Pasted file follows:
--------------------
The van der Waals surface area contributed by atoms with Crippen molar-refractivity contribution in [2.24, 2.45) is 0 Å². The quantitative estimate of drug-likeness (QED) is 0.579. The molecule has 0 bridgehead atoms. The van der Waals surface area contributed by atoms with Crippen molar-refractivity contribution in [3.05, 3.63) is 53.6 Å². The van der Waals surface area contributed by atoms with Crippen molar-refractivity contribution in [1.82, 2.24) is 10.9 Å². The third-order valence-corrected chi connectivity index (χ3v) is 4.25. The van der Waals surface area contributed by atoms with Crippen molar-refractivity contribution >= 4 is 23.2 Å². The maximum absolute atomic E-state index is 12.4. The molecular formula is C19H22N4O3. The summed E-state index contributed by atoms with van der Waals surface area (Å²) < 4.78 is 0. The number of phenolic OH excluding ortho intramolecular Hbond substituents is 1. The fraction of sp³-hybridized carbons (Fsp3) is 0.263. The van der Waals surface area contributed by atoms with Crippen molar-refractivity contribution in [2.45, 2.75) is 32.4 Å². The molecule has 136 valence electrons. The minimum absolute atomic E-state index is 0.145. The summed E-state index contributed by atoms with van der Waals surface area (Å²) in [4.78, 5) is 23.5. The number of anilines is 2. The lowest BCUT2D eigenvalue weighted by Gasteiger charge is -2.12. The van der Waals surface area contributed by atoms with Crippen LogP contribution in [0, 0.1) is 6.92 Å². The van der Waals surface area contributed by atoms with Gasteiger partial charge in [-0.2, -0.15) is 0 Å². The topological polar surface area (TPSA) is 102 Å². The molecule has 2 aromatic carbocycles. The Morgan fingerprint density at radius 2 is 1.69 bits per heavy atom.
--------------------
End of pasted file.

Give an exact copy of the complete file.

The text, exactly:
The van der Waals surface area contributed by atoms with Crippen molar-refractivity contribution in [2.24, 2.45) is 0 Å². The quantitative estimate of drug-likeness (QED) is 0.579. The molecule has 0 bridgehead atoms. The van der Waals surface area contributed by atoms with Crippen molar-refractivity contribution in [3.05, 3.63) is 53.6 Å². The van der Waals surface area contributed by atoms with Crippen molar-refractivity contribution in [1.82, 2.24) is 10.9 Å². The third-order valence-corrected chi connectivity index (χ3v) is 4.25. The van der Waals surface area contributed by atoms with Crippen molar-refractivity contribution >= 4 is 23.2 Å². The maximum absolute atomic E-state index is 12.4. The molecular formula is C19H22N4O3. The summed E-state index contributed by atoms with van der Waals surface area (Å²) < 4.78 is 0. The number of phenolic OH excluding ortho intramolecular Hbond substituents is 1. The fraction of sp³-hybridized carbons (Fsp3) is 0.263. The van der Waals surface area contributed by atoms with Crippen molar-refractivity contribution in [2.45, 2.75) is 32.4 Å². The molecule has 136 valence electrons. The minimum absolute atomic E-state index is 0.145. The summed E-state index contributed by atoms with van der Waals surface area (Å²) in [4.78, 5) is 23.5. The number of anilines is 2. The lowest BCUT2D eigenvalue weighted by Gasteiger charge is -2.12. The van der Waals surface area contributed by atoms with Crippen LogP contribution in [0, 0.1) is 6.92 Å². The van der Waals surface area contributed by atoms with Gasteiger partial charge in [-0.2, -0.15) is 0 Å². The topological polar surface area (TPSA) is 102 Å². The molecule has 2 aromatic carbocycles. The Morgan fingerprint density at radius 2 is 1.69 bits per heavy atom.